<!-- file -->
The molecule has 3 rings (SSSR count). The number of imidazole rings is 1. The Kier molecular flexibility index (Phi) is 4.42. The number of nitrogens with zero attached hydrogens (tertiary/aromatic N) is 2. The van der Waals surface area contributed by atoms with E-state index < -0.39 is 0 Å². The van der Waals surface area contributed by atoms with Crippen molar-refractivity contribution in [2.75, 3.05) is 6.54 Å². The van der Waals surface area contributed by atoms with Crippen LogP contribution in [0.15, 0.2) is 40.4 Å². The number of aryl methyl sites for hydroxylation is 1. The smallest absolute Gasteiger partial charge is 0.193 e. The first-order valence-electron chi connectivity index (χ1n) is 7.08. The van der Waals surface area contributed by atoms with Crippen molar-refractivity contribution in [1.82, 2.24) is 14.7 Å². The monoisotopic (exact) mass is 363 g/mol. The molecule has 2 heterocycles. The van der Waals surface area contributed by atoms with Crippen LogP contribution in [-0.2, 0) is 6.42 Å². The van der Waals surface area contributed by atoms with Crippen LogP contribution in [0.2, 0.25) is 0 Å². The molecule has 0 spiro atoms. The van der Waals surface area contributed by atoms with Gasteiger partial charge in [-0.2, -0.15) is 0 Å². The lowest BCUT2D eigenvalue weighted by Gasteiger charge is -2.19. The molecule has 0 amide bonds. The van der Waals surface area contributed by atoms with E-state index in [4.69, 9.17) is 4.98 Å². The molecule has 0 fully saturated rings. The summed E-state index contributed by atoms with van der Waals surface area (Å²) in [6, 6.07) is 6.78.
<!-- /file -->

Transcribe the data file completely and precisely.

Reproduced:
The molecule has 3 rings (SSSR count). The number of imidazole rings is 1. The Kier molecular flexibility index (Phi) is 4.42. The number of nitrogens with zero attached hydrogens (tertiary/aromatic N) is 2. The van der Waals surface area contributed by atoms with E-state index < -0.39 is 0 Å². The van der Waals surface area contributed by atoms with Crippen molar-refractivity contribution in [2.75, 3.05) is 6.54 Å². The van der Waals surface area contributed by atoms with Crippen LogP contribution in [0.15, 0.2) is 40.4 Å². The number of aryl methyl sites for hydroxylation is 1. The smallest absolute Gasteiger partial charge is 0.193 e. The first-order valence-electron chi connectivity index (χ1n) is 7.08. The van der Waals surface area contributed by atoms with Crippen molar-refractivity contribution in [1.82, 2.24) is 14.7 Å². The monoisotopic (exact) mass is 363 g/mol. The molecule has 2 heterocycles. The van der Waals surface area contributed by atoms with Crippen LogP contribution in [-0.2, 0) is 6.42 Å². The van der Waals surface area contributed by atoms with Crippen LogP contribution in [0.2, 0.25) is 0 Å². The molecule has 0 spiro atoms. The van der Waals surface area contributed by atoms with Gasteiger partial charge in [-0.2, -0.15) is 0 Å². The lowest BCUT2D eigenvalue weighted by Gasteiger charge is -2.19. The molecule has 0 amide bonds. The van der Waals surface area contributed by atoms with E-state index in [4.69, 9.17) is 4.98 Å². The molecule has 0 fully saturated rings. The summed E-state index contributed by atoms with van der Waals surface area (Å²) in [6, 6.07) is 6.78.